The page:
Getting to “Yes” requires dealing with the coverage issues that stand in the way
“What’s the problem here?”, the CEO demands to know. “They were wrong. They are liable. We should be paid for our damages. What is holding this up?”
The answer often is, “their insurance”.
More accurately, the answer would be: “They have insurance, but there is a dispute between them and their insurer as to how much of this is covered and who has to step up and settle the claim, and with whose money.” In other words, your valid claim is hung up in “insurance gridlock”—often honest internal debate—on the other side. Your CEO’s frustration is justified. But there are solutions.
Step One: Be Sure Your Recovery Expectations and Your Strategy Are Realistic and Aligned to the Insurance that May be Available—“Follow the Money” and “Be Careful What you Ask For”
Hopefully, your claim is against a well-financed company that can satisfy a judgment or pay a settlement whether it has enough insurance to do so or not. But if your claim is large and that other company is not, you may well face a situation where—realistically—you are settling with their insurer and not with them. The insurance is where the money must come from, because there isn’t enough money in the liable company itself to get you to settlement.
We are surprised at how often very able legal counsel for the plaintiff in a commercial case pays scant attention to this “fact of life”. Litigation strategies are often built around nailing down the liability of the defendant in as many ways as possible, but little thought is directed to “who is going to pay for the liability we prove?” A litigation approach that does not put a primary focus on understanding the insurance available to the defendant is, in our view, inefficient and maybe even counterproductive to full recovery.
First, the litigation expense that is run up in pursuing every alley of legal liability quickly erodes the net recovery obtained at the end of the day. But—even worse—your own work in establishing valid legal liability of the defendant may be just the demonstration the defendant’s insurer needs to validly deny coverage and shut off the funding needed for a realistic settlement. This is because you may develop facts, by asking for them or proving them in discovery, that walk straight into explicit exclusions in the insurance policies of the defendant—such as by showing that some conduct was intentionally wrongful, or may have occurred slightly before or after the stated periods of effective insurance, or a myriad of other possible exclusions, depending on the kind of insurance involved.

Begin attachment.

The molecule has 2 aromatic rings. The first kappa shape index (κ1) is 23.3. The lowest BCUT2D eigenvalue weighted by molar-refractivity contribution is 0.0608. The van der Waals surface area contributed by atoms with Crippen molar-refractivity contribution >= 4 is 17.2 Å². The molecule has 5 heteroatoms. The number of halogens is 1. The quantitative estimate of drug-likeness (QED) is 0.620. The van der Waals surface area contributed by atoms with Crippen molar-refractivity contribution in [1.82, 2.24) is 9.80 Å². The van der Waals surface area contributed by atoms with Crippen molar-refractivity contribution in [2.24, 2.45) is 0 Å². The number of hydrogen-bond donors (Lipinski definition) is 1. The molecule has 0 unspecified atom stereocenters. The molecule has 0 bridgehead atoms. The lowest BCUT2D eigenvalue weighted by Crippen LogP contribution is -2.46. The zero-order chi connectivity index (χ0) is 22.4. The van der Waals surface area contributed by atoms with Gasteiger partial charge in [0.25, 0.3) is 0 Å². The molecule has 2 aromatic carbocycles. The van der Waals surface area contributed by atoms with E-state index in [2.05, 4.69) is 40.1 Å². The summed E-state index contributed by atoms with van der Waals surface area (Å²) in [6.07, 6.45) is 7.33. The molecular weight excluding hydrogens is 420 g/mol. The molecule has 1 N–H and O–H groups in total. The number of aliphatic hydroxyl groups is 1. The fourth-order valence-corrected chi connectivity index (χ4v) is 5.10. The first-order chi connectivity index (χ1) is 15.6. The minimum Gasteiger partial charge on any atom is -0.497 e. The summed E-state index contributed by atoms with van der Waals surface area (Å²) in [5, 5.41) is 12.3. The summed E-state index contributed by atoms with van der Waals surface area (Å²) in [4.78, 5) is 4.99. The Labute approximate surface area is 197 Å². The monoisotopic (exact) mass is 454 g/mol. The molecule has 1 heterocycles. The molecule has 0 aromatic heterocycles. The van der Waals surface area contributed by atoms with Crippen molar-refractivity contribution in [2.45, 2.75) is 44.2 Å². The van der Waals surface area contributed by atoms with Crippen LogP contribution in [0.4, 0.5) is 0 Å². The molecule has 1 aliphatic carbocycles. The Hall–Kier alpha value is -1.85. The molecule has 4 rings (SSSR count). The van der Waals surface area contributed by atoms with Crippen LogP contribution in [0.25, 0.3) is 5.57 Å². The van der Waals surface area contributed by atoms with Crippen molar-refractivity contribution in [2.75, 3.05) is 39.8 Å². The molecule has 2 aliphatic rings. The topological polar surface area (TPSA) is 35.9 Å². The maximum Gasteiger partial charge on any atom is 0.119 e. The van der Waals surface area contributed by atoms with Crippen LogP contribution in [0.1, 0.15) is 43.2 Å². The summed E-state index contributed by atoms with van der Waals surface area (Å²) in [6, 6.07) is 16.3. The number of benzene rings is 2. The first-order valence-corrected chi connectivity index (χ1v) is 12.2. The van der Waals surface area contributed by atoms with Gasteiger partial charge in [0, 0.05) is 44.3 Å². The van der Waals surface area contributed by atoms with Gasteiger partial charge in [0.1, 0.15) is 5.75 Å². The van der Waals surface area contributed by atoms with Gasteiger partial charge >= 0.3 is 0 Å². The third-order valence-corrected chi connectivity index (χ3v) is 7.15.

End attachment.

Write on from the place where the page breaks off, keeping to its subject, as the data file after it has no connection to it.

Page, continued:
An independent insurance content expert can help you and your legal team to understand the fine print of the available insurance so that your litigation strategy is aligned with it.
Step Two: Deal Directly With the Defendant’s Insurer and its Coverage Advisor
We often find that the most valuable thing we can do for a company is speak directly—in a non-confrontational way—with the persons within the insurance company dealing with the available insurance question, and with the outside legal counsel on coverage that has usually been engaged by the insurer. These are not the same people that are working against you in the underlying liability case, and they will normally never personally encounter your own litigation team. But they are the individuals who will make what we call “the wallet calls”, and, most importantly, “how much money is in it”.
A settlement facilitator, such as Bauer Advising (or others!) can deal directly as non-combatants with these decision makers and influencers to discuss the nuances of coverage and move you towards a much prompter resolution.
Settlement facilitation is not the same as so-called mediation. It is a very different process in which the facilitator acts as an envoy moving between the parties and making proposals for settlement in an iterative process over—normally—60 days or so. The facilitator can be retained by all of the parties, some of them, or only one of them.
For a more complete description of how this process differs from mediation, see the article on this site dated January 6, 2015.